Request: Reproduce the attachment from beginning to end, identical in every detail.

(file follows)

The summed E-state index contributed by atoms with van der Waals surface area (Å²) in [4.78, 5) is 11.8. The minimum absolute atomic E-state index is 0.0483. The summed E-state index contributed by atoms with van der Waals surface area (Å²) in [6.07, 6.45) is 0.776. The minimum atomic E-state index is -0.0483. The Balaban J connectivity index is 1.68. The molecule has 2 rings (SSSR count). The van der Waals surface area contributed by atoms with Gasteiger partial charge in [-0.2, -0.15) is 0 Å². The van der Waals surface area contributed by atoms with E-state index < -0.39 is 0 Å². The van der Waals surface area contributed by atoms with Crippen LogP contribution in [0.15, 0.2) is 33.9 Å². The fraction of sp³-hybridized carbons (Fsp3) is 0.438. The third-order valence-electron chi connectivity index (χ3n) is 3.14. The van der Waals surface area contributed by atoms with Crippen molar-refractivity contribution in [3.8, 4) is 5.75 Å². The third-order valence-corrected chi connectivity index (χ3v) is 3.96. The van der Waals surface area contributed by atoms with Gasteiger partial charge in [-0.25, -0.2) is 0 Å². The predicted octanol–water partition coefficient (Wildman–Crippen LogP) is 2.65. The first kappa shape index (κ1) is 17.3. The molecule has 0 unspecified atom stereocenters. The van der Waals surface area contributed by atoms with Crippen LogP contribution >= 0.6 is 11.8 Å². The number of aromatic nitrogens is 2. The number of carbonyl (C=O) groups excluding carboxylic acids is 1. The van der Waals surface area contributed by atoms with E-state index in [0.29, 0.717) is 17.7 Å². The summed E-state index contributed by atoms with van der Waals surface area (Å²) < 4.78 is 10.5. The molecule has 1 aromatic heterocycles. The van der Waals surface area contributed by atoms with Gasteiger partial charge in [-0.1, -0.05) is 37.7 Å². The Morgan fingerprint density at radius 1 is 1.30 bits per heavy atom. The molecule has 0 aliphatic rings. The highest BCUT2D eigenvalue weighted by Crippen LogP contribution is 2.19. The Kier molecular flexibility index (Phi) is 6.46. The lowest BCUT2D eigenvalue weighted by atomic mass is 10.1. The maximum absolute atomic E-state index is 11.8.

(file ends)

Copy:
The summed E-state index contributed by atoms with van der Waals surface area (Å²) in [4.78, 5) is 11.8. The minimum absolute atomic E-state index is 0.0483. The summed E-state index contributed by atoms with van der Waals surface area (Å²) in [6.07, 6.45) is 0.776. The minimum atomic E-state index is -0.0483. The Balaban J connectivity index is 1.68. The molecule has 2 rings (SSSR count). The van der Waals surface area contributed by atoms with Gasteiger partial charge in [-0.2, -0.15) is 0 Å². The van der Waals surface area contributed by atoms with E-state index < -0.39 is 0 Å². The van der Waals surface area contributed by atoms with Crippen LogP contribution in [0.15, 0.2) is 33.9 Å². The fraction of sp³-hybridized carbons (Fsp3) is 0.438. The third-order valence-electron chi connectivity index (χ3n) is 3.14. The van der Waals surface area contributed by atoms with Crippen molar-refractivity contribution in [3.8, 4) is 5.75 Å². The third-order valence-corrected chi connectivity index (χ3v) is 3.96. The van der Waals surface area contributed by atoms with Gasteiger partial charge in [-0.25, -0.2) is 0 Å². The predicted octanol–water partition coefficient (Wildman–Crippen LogP) is 2.65. The first kappa shape index (κ1) is 17.3. The molecule has 0 unspecified atom stereocenters. The van der Waals surface area contributed by atoms with Crippen LogP contribution >= 0.6 is 11.8 Å². The number of aromatic nitrogens is 2. The number of carbonyl (C=O) groups excluding carboxylic acids is 1. The van der Waals surface area contributed by atoms with E-state index in [0.29, 0.717) is 17.7 Å². The summed E-state index contributed by atoms with van der Waals surface area (Å²) < 4.78 is 10.5. The molecule has 1 aromatic heterocycles. The van der Waals surface area contributed by atoms with Gasteiger partial charge in [-0.1, -0.05) is 37.7 Å². The Morgan fingerprint density at radius 1 is 1.30 bits per heavy atom. The molecule has 0 aliphatic rings. The highest BCUT2D eigenvalue weighted by Crippen LogP contribution is 2.19. The Kier molecular flexibility index (Phi) is 6.46. The lowest BCUT2D eigenvalue weighted by atomic mass is 10.1. The maximum absolute atomic E-state index is 11.8.